Rules, guidelines must on officials’ foreign trips

Published: 00:00, Dec 12,2019 | Updated: 23:56, Dec 11,2019


INJUDICIOUS spending of public money on foreign trips of officials has become a regular phenomenon. There has been widespread criticism of such foreign trips, which are in effect pleasure trips that the bureaucrats take to gather knowledge. In October, the Planning Commission approved the Mujibnagar Irrigation Development Project, in which the implementing agency set aside Tk 1.68 crore for the training of two dozen officials in Australia, Germany and the Netherlands. The Chittagong Hill Tracts affairs ministry spends more than Tk 1.5 crore each year on sending their staff abroad on study tours. The application of knowledge gathered from such trips, however, remains vague. The prime minister at a meeting of the National Economic Council on Tuesday rightly, therefore, expressed serious disappointment at the misuse of taxpayers’ money in unjustified foreign trips of bureaucrats.

While this is not the first time that the prime minister has voiced her concern about this — she had asked government officials in October to refrain from frequent foreign trips with public money — only words hardly seem to work. Despite the prime minister’s cautions, the Biman Bangladesh and the Civil Aviation Authority have recently decided to send at least 10 people to Seattle to bring two Boeing 787-9s by spending taxpayers’ money, which has been criticised by aviation experts. In the 2018–19 financial year, the medical education wing allocated about Tk 20 crore for staff training abroad for an exposure to medical education. One office assistant who joined the programme did not know the purpose of the training as the letter of invitation was written in English. There are also reported instances in which retired bureaucrats have gone abroad using government funds. Such profligacy of public servant became possible in the absence of strict monitoring and the government’s lack of commitment to a transparent and accountable culture in public services. The government should, therefore, draw up rules and regulations about the planning of, budget allocation for and approval of foreign trips and provide for a clear directive on action against officials consequent on their reckless use of government funds.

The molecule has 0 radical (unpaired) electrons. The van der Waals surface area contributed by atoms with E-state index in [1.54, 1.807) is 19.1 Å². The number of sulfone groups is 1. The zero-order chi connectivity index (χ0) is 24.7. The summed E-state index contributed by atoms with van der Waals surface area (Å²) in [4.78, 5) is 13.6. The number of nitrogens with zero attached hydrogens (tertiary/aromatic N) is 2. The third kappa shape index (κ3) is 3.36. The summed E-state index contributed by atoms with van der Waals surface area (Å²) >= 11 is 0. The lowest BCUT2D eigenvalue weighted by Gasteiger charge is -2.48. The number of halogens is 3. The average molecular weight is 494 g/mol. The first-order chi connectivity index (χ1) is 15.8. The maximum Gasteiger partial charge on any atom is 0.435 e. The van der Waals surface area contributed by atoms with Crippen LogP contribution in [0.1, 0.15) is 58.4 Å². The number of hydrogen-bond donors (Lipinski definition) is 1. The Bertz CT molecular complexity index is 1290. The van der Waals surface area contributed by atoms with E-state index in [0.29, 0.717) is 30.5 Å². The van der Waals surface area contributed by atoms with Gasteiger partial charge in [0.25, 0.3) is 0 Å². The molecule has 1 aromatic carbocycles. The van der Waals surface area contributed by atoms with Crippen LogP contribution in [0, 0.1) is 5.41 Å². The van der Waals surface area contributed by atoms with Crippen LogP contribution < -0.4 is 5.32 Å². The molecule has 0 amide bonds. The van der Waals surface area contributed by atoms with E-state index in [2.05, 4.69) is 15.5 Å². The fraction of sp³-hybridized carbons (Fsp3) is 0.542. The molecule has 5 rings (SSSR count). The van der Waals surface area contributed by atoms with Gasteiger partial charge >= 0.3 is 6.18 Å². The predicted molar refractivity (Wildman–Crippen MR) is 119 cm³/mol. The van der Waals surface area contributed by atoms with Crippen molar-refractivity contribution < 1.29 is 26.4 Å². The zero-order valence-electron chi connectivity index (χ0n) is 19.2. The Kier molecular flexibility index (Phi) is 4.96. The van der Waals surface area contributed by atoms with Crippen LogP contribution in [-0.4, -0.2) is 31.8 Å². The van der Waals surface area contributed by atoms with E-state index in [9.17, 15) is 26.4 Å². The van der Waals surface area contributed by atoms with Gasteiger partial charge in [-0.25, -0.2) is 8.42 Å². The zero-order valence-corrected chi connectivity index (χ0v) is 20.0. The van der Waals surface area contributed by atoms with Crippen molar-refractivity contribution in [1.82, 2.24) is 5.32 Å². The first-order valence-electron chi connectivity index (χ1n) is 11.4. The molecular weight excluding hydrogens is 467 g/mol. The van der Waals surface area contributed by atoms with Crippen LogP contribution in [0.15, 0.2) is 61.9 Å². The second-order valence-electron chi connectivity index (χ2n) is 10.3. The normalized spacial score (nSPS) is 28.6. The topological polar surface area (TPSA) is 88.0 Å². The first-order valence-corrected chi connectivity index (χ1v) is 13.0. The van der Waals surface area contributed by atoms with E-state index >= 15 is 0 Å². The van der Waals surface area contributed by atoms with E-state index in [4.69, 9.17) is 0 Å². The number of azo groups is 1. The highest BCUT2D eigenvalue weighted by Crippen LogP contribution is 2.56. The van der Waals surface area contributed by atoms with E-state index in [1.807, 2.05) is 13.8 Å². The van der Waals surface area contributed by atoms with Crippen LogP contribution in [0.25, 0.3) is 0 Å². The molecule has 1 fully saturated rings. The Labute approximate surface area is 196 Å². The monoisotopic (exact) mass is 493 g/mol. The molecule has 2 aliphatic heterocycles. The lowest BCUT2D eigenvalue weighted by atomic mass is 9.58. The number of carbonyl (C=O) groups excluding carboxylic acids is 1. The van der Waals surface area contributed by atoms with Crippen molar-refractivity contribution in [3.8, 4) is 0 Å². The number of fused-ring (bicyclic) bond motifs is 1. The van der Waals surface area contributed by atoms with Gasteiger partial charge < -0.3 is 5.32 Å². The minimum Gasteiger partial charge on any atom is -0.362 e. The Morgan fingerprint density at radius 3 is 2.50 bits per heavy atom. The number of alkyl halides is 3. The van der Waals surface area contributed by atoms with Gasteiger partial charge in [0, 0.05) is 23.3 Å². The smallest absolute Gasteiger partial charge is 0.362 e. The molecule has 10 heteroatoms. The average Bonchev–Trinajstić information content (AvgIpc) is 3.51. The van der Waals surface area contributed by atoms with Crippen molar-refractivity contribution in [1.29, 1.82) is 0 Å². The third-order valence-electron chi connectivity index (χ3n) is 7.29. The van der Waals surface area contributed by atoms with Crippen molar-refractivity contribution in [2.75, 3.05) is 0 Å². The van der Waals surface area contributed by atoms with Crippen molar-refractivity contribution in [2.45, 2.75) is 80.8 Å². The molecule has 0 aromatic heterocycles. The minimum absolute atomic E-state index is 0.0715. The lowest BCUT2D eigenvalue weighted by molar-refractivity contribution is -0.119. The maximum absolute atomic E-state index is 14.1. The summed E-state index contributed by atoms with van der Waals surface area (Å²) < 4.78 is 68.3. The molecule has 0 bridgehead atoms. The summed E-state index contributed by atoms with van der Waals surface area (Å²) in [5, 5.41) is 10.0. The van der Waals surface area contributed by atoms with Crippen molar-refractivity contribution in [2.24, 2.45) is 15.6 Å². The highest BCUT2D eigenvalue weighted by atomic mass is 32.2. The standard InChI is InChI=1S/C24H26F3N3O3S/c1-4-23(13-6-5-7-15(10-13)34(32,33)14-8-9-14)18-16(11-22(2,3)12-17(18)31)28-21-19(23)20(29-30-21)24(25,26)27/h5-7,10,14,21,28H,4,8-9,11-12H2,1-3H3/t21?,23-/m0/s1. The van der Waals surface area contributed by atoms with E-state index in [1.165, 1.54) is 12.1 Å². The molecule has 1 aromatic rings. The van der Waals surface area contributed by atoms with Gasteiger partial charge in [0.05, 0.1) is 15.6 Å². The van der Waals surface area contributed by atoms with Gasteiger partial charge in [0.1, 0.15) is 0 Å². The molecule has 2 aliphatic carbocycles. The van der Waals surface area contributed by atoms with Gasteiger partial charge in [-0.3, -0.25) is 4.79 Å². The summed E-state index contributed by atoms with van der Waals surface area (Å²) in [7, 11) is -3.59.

A large amount of money spent on unnecessary foreign trips in the name of project implementation or improving public services is a clear sign of intransparency in approval process. The authorities concerned do not appear to have effectively enforced the Budget Management Act. The government must, therefore, take up the issue seriously. The Planning Commission and the cabinet must give clear directives to end the reckless use of taxpayers’ money.

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